If you take the time to understand your candidates, it is much easier to build an authentic talent pipeline to tap into even if the position you are working on now isn’t an ideal fit for them.

Also, taking the time to get to know your candidates will not only build a solid relationship, but it will also build trust.  Those candidates will want to work with you again in the future, even if the position in the here and now doesn’t pan out after all.

4.  You Don’t Take the Time to Personalize

I get it.

I hear all the excuses as to why personalization of messages takes too long…

I don’t get a response half the time anyway.
It’s easier to kill more birds with one stone.
But, I can reach more candidates about the position.
But, but, but, it’s quicker to send a mass message, and it’s more efficient.

Although some of the excuses above are realistic responses, I guarantee that you will get a better return rate of responses if you take the time to personalize and/or customize your messages to your candidates (whether via social media, email, or phone).

And, if it’s a really hard-to-fill position, keep in mind that your message really should stand out from the rest of the messages some of this high-need candidates are receiving on a daily basis.

Get creative, personalized, customized, and real.

5.  You Just Aren’t With the Times 

If you have ever asked yourself the following, you need to think deeper.

Why is it that a potential candidate isn’t returning my call after leaving a voice message for the second time?  Why is it that they aren’t responding to my emails?  This opportunity would be fantastic for them!

Getting with the times means embracing the fact that the traditional means of getting your candidate’s attention aren’t always going to work. 

With an increasing millennial workforce, there are modern methods of getting in touch with candidates in need.  That includes the fact that you should embrace social media (i.e. LinkedIn, Twitter, Facebook, etc.).  Use those platforms to communicate with your potential candidates.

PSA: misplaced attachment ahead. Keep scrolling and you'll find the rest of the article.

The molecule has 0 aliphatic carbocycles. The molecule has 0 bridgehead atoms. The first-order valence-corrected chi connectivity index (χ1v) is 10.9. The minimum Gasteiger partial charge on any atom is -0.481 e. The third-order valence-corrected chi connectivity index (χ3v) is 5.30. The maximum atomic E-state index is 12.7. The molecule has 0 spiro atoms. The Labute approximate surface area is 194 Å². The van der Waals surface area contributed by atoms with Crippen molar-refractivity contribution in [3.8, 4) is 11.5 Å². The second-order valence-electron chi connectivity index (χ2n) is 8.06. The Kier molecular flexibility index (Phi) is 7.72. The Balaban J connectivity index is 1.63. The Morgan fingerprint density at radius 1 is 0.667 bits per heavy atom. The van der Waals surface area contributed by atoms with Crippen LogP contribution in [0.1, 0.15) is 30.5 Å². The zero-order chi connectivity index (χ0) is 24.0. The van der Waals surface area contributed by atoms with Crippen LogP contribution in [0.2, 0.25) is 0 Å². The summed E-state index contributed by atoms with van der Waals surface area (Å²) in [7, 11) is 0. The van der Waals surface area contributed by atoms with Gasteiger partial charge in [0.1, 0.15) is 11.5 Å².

I’m not a fan of texting as an initial means of reaching a candidate, but this could be a great way to keep in touch or keep a candidate updated on the process (especially if they are currently working and unable to take a call or check a personal email as easily).

Take the time to think outside of the box when it comes to communicating with your potential candidates.

6.  You Are Focusing On Your Schedule, Not the Candidate’s

Lastly, if a candidate is currently working full-time, you need to be able to offer flexibility in the interviewing options, or at least understand that a candidate is not trying to burn a professional bridge in order to make it to an interview that may or may not pan out.

Too often, I see recruiters and hiring managers giving a one size fits all approach to interviewing, and it can really limit candidates when the process is too cumbersome or difficult.

Understand the fact that candidates may have a preference to interview first thing in the morning, on their lunch breaks, or at the end of their current work day.

If it’s a candidate that you truly want to pursue for the position, try video interviewing them after hours.  Or, just take the time to come to a healthy compromise on when to interview so it’s not interfering with the candidate’s existing work schedule.

And don’t even get me started on having a 3 or 4 in-person interview process…

When in doubt, think of how you would want to be treated during the recruiting process – from beginning to end.

Have anything to add to the conversation?  Please comment below.